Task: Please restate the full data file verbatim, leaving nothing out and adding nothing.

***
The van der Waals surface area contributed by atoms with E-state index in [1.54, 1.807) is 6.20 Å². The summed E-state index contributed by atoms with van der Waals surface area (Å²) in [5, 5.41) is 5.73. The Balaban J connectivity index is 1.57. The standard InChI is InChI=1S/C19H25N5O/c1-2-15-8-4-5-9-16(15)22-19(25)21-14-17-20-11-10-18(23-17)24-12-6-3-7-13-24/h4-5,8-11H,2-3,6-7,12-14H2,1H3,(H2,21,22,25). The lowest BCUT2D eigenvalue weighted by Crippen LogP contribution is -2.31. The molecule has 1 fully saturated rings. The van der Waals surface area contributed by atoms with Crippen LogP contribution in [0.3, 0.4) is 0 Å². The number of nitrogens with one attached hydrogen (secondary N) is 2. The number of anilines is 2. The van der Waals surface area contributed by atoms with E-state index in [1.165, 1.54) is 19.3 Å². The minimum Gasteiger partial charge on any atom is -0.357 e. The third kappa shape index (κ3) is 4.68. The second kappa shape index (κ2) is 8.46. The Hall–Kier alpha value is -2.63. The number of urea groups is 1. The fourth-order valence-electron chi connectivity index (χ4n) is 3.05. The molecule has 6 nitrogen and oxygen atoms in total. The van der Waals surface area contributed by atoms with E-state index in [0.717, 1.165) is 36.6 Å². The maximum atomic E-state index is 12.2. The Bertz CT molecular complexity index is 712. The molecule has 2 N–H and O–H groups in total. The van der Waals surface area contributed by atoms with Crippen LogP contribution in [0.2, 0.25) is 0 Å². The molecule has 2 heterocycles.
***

The van der Waals surface area contributed by atoms with E-state index in [1.54, 1.807) is 6.20 Å². The summed E-state index contributed by atoms with van der Waals surface area (Å²) in [5, 5.41) is 5.73. The Balaban J connectivity index is 1.57. The standard InChI is InChI=1S/C19H25N5O/c1-2-15-8-4-5-9-16(15)22-19(25)21-14-17-20-11-10-18(23-17)24-12-6-3-7-13-24/h4-5,8-11H,2-3,6-7,12-14H2,1H3,(H2,21,22,25). The lowest BCUT2D eigenvalue weighted by Crippen LogP contribution is -2.31. The molecule has 1 fully saturated rings. The van der Waals surface area contributed by atoms with Crippen LogP contribution in [0.3, 0.4) is 0 Å². The number of nitrogens with one attached hydrogen (secondary N) is 2. The number of anilines is 2. The van der Waals surface area contributed by atoms with E-state index in [1.165, 1.54) is 19.3 Å². The minimum Gasteiger partial charge on any atom is -0.357 e. The third kappa shape index (κ3) is 4.68. The second kappa shape index (κ2) is 8.46. The Hall–Kier alpha value is -2.63. The number of urea groups is 1. The fourth-order valence-electron chi connectivity index (χ4n) is 3.05. The molecule has 6 nitrogen and oxygen atoms in total. The van der Waals surface area contributed by atoms with E-state index in [0.717, 1.165) is 36.6 Å². The maximum atomic E-state index is 12.2. The Bertz CT molecular complexity index is 712. The molecule has 2 N–H and O–H groups in total. The van der Waals surface area contributed by atoms with Crippen LogP contribution in [0.2, 0.25) is 0 Å². The molecule has 2 heterocycles.